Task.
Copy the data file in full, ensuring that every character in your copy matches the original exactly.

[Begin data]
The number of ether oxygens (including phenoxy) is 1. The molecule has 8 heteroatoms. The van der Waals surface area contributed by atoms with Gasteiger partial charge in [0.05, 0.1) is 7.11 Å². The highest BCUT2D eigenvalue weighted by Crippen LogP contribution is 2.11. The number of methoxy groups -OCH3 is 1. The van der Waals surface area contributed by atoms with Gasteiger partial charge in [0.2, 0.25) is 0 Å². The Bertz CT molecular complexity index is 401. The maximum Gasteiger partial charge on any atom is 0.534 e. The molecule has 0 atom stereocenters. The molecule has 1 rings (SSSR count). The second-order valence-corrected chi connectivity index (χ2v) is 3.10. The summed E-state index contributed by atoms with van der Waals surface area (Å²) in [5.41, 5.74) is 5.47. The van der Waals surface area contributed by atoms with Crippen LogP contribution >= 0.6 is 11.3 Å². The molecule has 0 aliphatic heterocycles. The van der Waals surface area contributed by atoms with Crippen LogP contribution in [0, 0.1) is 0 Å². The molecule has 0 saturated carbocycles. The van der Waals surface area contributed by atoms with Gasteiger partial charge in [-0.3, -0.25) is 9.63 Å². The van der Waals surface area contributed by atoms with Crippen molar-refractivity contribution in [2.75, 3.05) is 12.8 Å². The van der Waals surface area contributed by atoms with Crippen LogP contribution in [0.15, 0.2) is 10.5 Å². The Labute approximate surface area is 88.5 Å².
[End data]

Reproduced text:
The number of ether oxygens (including phenoxy) is 1. The molecule has 8 heteroatoms. The van der Waals surface area contributed by atoms with Gasteiger partial charge in [0.05, 0.1) is 7.11 Å². The highest BCUT2D eigenvalue weighted by Crippen LogP contribution is 2.11. The number of methoxy groups -OCH3 is 1. The van der Waals surface area contributed by atoms with Gasteiger partial charge in [0.2, 0.25) is 0 Å². The Bertz CT molecular complexity index is 401. The maximum Gasteiger partial charge on any atom is 0.534 e. The molecule has 0 atom stereocenters. The molecule has 1 rings (SSSR count). The second-order valence-corrected chi connectivity index (χ2v) is 3.10. The summed E-state index contributed by atoms with van der Waals surface area (Å²) in [5.41, 5.74) is 5.47. The van der Waals surface area contributed by atoms with Crippen LogP contribution >= 0.6 is 11.3 Å². The molecule has 0 aliphatic heterocycles. The van der Waals surface area contributed by atoms with Crippen LogP contribution in [0, 0.1) is 0 Å². The molecule has 0 saturated carbocycles. The van der Waals surface area contributed by atoms with Gasteiger partial charge in [-0.3, -0.25) is 9.63 Å². The van der Waals surface area contributed by atoms with Crippen molar-refractivity contribution in [2.75, 3.05) is 12.8 Å². The van der Waals surface area contributed by atoms with Crippen LogP contribution in [0.15, 0.2) is 10.5 Å². The Labute approximate surface area is 88.5 Å².